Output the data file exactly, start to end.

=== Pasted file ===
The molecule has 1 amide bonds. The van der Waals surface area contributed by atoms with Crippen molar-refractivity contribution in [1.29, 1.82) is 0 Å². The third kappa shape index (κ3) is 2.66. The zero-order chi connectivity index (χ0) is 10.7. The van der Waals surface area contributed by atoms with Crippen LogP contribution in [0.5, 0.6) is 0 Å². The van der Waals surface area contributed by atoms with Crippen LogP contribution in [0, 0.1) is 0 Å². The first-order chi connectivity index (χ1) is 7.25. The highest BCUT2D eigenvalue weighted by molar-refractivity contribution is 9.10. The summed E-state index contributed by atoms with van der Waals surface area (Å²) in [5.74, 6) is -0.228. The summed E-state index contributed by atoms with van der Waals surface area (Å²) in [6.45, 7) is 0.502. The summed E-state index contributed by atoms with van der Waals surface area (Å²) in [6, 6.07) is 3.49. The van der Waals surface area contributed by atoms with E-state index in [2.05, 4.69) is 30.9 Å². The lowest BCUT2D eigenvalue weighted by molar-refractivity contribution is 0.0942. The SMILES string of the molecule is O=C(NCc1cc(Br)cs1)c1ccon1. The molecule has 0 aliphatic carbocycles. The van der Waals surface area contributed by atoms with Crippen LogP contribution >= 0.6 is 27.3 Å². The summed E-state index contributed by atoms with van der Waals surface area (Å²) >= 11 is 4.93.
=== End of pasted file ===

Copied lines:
The molecule has 1 amide bonds. The van der Waals surface area contributed by atoms with Crippen molar-refractivity contribution in [1.29, 1.82) is 0 Å². The third kappa shape index (κ3) is 2.66. The zero-order chi connectivity index (χ0) is 10.7. The van der Waals surface area contributed by atoms with Crippen LogP contribution in [0.5, 0.6) is 0 Å². The van der Waals surface area contributed by atoms with Crippen LogP contribution in [0, 0.1) is 0 Å². The first-order chi connectivity index (χ1) is 7.25. The highest BCUT2D eigenvalue weighted by molar-refractivity contribution is 9.10. The summed E-state index contributed by atoms with van der Waals surface area (Å²) in [5.74, 6) is -0.228. The summed E-state index contributed by atoms with van der Waals surface area (Å²) in [6.45, 7) is 0.502. The summed E-state index contributed by atoms with van der Waals surface area (Å²) in [6, 6.07) is 3.49. The van der Waals surface area contributed by atoms with E-state index in [2.05, 4.69) is 30.9 Å². The lowest BCUT2D eigenvalue weighted by molar-refractivity contribution is 0.0942. The SMILES string of the molecule is O=C(NCc1cc(Br)cs1)c1ccon1. The molecule has 0 aliphatic carbocycles. The van der Waals surface area contributed by atoms with Crippen LogP contribution >= 0.6 is 27.3 Å². The summed E-state index contributed by atoms with van der Waals surface area (Å²) >= 11 is 4.93.